"Of course," he said, "3 percent error is important, because the total spread in the preference is only 4 percent. So we can't be really sure. But I'll tell you one thing: I bet I know how many people they asked."
Certain that Roscoe had never taken a probability and statistics "seminar" that didn't involve poker chips, I was about to learn otherwise.
"Here's my guess," he continued. "They talked to about 1,000 people. The error on 1,000 answers is roughly the square root of 1,000, which is 31.4. Thirty one over 1,000 is 3.1 percent, which of course is roughly 3 percent."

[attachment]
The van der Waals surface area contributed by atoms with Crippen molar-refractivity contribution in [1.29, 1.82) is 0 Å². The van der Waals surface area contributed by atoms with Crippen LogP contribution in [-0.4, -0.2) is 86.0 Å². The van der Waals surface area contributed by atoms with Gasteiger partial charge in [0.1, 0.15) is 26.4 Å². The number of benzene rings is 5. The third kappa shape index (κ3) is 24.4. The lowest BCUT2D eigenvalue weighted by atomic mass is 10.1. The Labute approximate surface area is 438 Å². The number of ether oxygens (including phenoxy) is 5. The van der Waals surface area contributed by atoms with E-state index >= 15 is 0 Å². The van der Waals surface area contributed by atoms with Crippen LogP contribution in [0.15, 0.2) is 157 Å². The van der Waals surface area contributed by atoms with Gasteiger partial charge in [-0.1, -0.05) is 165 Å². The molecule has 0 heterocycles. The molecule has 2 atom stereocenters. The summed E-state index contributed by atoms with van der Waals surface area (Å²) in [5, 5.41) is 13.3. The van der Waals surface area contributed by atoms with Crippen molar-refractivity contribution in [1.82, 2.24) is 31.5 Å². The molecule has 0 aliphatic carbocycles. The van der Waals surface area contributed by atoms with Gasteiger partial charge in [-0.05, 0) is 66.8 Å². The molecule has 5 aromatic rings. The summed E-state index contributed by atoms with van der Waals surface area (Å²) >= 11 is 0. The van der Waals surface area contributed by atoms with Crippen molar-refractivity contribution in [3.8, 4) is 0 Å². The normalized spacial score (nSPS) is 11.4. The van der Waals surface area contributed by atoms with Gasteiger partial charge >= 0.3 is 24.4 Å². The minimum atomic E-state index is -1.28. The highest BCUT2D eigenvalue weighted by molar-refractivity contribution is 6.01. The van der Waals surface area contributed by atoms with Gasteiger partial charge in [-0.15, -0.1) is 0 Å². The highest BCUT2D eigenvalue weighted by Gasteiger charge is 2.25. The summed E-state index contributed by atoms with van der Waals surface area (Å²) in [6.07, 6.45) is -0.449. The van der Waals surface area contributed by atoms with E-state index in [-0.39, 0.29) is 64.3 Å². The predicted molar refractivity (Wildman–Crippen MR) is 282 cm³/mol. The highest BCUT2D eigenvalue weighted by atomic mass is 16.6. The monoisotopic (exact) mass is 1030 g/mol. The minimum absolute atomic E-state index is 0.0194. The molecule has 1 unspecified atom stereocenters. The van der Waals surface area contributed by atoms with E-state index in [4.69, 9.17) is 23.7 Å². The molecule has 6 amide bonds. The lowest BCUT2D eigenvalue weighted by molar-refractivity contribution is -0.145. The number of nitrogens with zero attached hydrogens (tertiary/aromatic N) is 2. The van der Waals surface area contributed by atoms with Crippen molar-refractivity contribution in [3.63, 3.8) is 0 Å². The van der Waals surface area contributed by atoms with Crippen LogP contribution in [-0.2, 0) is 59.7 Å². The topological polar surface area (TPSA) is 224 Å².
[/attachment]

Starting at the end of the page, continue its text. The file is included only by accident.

"Wait a minute, Roscoe," I jumped in. "The square root of 1,000 is 31.6, not 31.4."
"There you go, letting your education get in the way again. Any fool can remember that the square root of 10 is pi, which is 3.14. For 1,000, move the decimal point one place in the answer31.4, done deal."
Well, my math was more accurate, but seeing as how we were going to round off anyway, the difference did seem academic. And it did seem like a fairly reasonable calculation.